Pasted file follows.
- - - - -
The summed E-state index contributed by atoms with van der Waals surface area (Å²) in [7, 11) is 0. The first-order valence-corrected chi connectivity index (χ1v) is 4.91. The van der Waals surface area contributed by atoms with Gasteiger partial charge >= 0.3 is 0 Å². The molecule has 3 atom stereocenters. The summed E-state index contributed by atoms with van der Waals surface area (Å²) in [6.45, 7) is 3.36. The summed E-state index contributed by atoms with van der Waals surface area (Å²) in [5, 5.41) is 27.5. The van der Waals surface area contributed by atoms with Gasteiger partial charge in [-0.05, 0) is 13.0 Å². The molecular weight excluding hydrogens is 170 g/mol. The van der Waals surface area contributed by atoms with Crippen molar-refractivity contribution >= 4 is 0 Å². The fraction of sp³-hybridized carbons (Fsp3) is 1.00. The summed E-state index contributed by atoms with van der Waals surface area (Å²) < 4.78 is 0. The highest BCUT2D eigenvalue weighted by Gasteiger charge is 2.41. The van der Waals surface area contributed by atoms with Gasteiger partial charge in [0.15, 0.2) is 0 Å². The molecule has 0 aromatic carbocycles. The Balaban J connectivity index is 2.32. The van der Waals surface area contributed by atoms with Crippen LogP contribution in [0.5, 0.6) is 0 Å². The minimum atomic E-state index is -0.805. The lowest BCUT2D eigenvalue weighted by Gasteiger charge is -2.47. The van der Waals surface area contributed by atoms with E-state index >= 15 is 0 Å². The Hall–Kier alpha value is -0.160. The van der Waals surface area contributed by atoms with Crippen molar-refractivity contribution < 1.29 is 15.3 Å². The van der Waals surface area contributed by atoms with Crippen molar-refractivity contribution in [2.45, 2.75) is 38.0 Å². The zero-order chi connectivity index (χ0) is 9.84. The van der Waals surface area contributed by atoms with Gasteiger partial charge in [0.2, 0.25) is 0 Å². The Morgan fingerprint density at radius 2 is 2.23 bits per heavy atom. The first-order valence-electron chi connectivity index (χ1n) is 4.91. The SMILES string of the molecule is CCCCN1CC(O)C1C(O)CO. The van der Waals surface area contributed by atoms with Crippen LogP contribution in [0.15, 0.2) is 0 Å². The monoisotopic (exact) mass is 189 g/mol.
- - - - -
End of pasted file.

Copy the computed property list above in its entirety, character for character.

The summed E-state index contributed by atoms with van der Waals surface area (Å²) in [7, 11) is 0. The first-order valence-corrected chi connectivity index (χ1v) is 4.91. The van der Waals surface area contributed by atoms with Gasteiger partial charge >= 0.3 is 0 Å². The molecule has 3 atom stereocenters. The summed E-state index contributed by atoms with van der Waals surface area (Å²) in [6.45, 7) is 3.36. The summed E-state index contributed by atoms with van der Waals surface area (Å²) in [5, 5.41) is 27.5. The van der Waals surface area contributed by atoms with Gasteiger partial charge in [-0.05, 0) is 13.0 Å². The molecular weight excluding hydrogens is 170 g/mol. The van der Waals surface area contributed by atoms with Crippen molar-refractivity contribution >= 4 is 0 Å². The fraction of sp³-hybridized carbons (Fsp3) is 1.00. The summed E-state index contributed by atoms with van der Waals surface area (Å²) < 4.78 is 0. The highest BCUT2D eigenvalue weighted by Gasteiger charge is 2.41. The van der Waals surface area contributed by atoms with Gasteiger partial charge in [0.15, 0.2) is 0 Å². The molecule has 0 aromatic carbocycles. The Balaban J connectivity index is 2.32. The van der Waals surface area contributed by atoms with Crippen LogP contribution in [0.5, 0.6) is 0 Å². The minimum atomic E-state index is -0.805. The lowest BCUT2D eigenvalue weighted by Gasteiger charge is -2.47. The van der Waals surface area contributed by atoms with E-state index >= 15 is 0 Å². The Hall–Kier alpha value is -0.160. The van der Waals surface area contributed by atoms with Crippen molar-refractivity contribution < 1.29 is 15.3 Å². The van der Waals surface area contributed by atoms with Crippen molar-refractivity contribution in [2.45, 2.75) is 38.0 Å². The zero-order chi connectivity index (χ0) is 9.84. The van der Waals surface area contributed by atoms with Gasteiger partial charge in [0.2, 0.25) is 0 Å². The Morgan fingerprint density at radius 2 is 2.23 bits per heavy atom. The first-order valence-electron chi connectivity index (χ1n) is 4.91. The SMILES string of the molecule is CCCCN1CC(O)C1C(O)CO. The van der Waals surface area contributed by atoms with Crippen LogP contribution in [0.15, 0.2) is 0 Å². The monoisotopic (exact) mass is 189 g/mol.